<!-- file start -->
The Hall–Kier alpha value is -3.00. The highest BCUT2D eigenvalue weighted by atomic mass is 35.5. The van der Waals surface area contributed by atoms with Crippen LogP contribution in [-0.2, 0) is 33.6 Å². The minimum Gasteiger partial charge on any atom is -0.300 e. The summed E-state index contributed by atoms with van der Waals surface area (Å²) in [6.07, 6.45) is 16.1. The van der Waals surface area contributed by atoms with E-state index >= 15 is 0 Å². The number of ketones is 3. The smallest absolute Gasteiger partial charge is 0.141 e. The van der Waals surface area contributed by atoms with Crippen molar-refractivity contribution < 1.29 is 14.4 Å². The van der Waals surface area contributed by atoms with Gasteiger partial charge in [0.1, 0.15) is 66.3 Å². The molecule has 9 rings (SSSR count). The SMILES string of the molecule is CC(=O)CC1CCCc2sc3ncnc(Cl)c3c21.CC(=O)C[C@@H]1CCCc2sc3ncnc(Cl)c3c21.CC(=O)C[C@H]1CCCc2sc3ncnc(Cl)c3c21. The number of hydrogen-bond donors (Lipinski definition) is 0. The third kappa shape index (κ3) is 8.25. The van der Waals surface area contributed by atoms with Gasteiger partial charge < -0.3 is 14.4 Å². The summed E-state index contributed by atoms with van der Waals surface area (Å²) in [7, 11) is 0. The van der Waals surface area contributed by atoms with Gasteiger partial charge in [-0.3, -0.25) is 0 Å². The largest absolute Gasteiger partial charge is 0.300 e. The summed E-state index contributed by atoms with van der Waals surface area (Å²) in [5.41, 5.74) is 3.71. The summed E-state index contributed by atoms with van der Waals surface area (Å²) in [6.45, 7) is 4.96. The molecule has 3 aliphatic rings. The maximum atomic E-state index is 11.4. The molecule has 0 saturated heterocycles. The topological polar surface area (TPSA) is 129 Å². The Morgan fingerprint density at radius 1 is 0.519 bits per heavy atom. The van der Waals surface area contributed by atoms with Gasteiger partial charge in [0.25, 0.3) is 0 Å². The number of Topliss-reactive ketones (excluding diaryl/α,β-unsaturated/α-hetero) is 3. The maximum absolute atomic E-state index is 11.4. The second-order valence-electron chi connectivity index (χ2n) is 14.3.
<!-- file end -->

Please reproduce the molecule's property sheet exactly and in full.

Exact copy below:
The Hall–Kier alpha value is -3.00. The highest BCUT2D eigenvalue weighted by atomic mass is 35.5. The van der Waals surface area contributed by atoms with Crippen LogP contribution in [-0.2, 0) is 33.6 Å². The minimum Gasteiger partial charge on any atom is -0.300 e. The summed E-state index contributed by atoms with van der Waals surface area (Å²) in [6.07, 6.45) is 16.1. The van der Waals surface area contributed by atoms with E-state index >= 15 is 0 Å². The number of ketones is 3. The smallest absolute Gasteiger partial charge is 0.141 e. The van der Waals surface area contributed by atoms with Crippen molar-refractivity contribution < 1.29 is 14.4 Å². The van der Waals surface area contributed by atoms with Gasteiger partial charge in [0.1, 0.15) is 66.3 Å². The molecule has 9 rings (SSSR count). The SMILES string of the molecule is CC(=O)CC1CCCc2sc3ncnc(Cl)c3c21.CC(=O)C[C@@H]1CCCc2sc3ncnc(Cl)c3c21.CC(=O)C[C@H]1CCCc2sc3ncnc(Cl)c3c21. The number of hydrogen-bond donors (Lipinski definition) is 0. The third kappa shape index (κ3) is 8.25. The van der Waals surface area contributed by atoms with Gasteiger partial charge < -0.3 is 14.4 Å². The summed E-state index contributed by atoms with van der Waals surface area (Å²) in [7, 11) is 0. The van der Waals surface area contributed by atoms with Gasteiger partial charge in [-0.3, -0.25) is 0 Å². The largest absolute Gasteiger partial charge is 0.300 e. The summed E-state index contributed by atoms with van der Waals surface area (Å²) in [5.41, 5.74) is 3.71. The summed E-state index contributed by atoms with van der Waals surface area (Å²) in [6.45, 7) is 4.96. The molecule has 3 aliphatic rings. The maximum atomic E-state index is 11.4. The molecule has 0 saturated heterocycles. The topological polar surface area (TPSA) is 129 Å². The Morgan fingerprint density at radius 1 is 0.519 bits per heavy atom. The van der Waals surface area contributed by atoms with Gasteiger partial charge in [0.25, 0.3) is 0 Å². The number of Topliss-reactive ketones (excluding diaryl/α,β-unsaturated/α-hetero) is 3. The maximum absolute atomic E-state index is 11.4. The second-order valence-electron chi connectivity index (χ2n) is 14.3.